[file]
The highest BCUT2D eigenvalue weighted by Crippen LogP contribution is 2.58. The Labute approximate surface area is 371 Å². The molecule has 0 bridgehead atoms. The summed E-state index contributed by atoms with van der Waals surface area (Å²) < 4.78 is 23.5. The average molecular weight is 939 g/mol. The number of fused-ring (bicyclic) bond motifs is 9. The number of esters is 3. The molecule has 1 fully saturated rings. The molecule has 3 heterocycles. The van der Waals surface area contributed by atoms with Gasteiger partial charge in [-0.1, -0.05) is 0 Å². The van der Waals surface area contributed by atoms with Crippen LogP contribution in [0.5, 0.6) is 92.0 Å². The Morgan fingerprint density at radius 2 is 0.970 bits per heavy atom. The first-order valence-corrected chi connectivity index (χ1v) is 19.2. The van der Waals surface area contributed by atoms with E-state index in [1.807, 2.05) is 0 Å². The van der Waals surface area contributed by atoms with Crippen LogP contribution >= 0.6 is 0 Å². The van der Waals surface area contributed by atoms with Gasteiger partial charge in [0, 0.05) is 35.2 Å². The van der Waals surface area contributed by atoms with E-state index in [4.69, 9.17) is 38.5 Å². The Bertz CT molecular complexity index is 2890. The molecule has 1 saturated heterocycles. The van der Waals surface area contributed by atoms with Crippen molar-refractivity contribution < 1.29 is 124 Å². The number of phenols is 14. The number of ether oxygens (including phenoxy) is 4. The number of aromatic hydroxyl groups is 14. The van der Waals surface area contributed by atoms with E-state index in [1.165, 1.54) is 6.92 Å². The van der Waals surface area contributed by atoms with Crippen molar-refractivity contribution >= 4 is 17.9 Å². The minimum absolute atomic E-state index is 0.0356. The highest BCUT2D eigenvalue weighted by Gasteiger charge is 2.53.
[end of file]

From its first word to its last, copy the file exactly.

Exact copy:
The highest BCUT2D eigenvalue weighted by Crippen LogP contribution is 2.58. The Labute approximate surface area is 371 Å². The molecule has 0 bridgehead atoms. The summed E-state index contributed by atoms with van der Waals surface area (Å²) < 4.78 is 23.5. The average molecular weight is 939 g/mol. The number of fused-ring (bicyclic) bond motifs is 9. The number of esters is 3. The molecule has 1 fully saturated rings. The molecule has 3 heterocycles. The van der Waals surface area contributed by atoms with Gasteiger partial charge in [-0.1, -0.05) is 0 Å². The van der Waals surface area contributed by atoms with Crippen LogP contribution in [0.5, 0.6) is 92.0 Å². The Morgan fingerprint density at radius 2 is 0.970 bits per heavy atom. The first-order valence-corrected chi connectivity index (χ1v) is 19.2. The van der Waals surface area contributed by atoms with E-state index in [1.807, 2.05) is 0 Å². The van der Waals surface area contributed by atoms with Crippen LogP contribution >= 0.6 is 0 Å². The van der Waals surface area contributed by atoms with Gasteiger partial charge in [0, 0.05) is 35.2 Å². The van der Waals surface area contributed by atoms with E-state index in [4.69, 9.17) is 38.5 Å². The Bertz CT molecular complexity index is 2890. The molecule has 1 saturated heterocycles. The van der Waals surface area contributed by atoms with Crippen molar-refractivity contribution < 1.29 is 124 Å². The number of phenols is 14. The number of ether oxygens (including phenoxy) is 4. The number of aromatic hydroxyl groups is 14. The van der Waals surface area contributed by atoms with E-state index in [1.165, 1.54) is 6.92 Å². The van der Waals surface area contributed by atoms with Crippen molar-refractivity contribution >= 4 is 17.9 Å². The minimum absolute atomic E-state index is 0.0356. The highest BCUT2D eigenvalue weighted by Gasteiger charge is 2.53.